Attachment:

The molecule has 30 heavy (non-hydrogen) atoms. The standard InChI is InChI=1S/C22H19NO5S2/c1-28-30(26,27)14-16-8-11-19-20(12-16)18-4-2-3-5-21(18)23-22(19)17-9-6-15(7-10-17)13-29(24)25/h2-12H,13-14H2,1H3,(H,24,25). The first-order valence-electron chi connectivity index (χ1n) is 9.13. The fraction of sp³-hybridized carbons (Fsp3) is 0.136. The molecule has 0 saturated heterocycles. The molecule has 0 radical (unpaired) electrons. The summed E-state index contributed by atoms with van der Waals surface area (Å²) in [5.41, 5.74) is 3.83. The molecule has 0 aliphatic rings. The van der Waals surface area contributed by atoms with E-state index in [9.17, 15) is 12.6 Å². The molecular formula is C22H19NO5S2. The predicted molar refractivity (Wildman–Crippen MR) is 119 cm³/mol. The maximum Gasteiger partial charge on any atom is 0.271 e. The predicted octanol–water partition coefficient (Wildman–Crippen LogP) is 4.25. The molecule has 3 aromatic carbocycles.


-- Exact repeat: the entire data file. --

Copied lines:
The molecule has 30 heavy (non-hydrogen) atoms. The standard InChI is InChI=1S/C22H19NO5S2/c1-28-30(26,27)14-16-8-11-19-20(12-16)18-4-2-3-5-21(18)23-22(19)17-9-6-15(7-10-17)13-29(24)25/h2-12H,13-14H2,1H3,(H,24,25). The first-order valence-electron chi connectivity index (χ1n) is 9.13. The fraction of sp³-hybridized carbons (Fsp3) is 0.136. The molecule has 0 saturated heterocycles. The molecule has 0 radical (unpaired) electrons. The summed E-state index contributed by atoms with van der Waals surface area (Å²) in [5.41, 5.74) is 3.83. The molecule has 0 aliphatic rings. The van der Waals surface area contributed by atoms with E-state index in [9.17, 15) is 12.6 Å². The molecular formula is C22H19NO5S2. The predicted molar refractivity (Wildman–Crippen MR) is 119 cm³/mol. The maximum Gasteiger partial charge on any atom is 0.271 e. The predicted octanol–water partition coefficient (Wildman–Crippen LogP) is 4.25. The molecule has 3 aromatic carbocycles.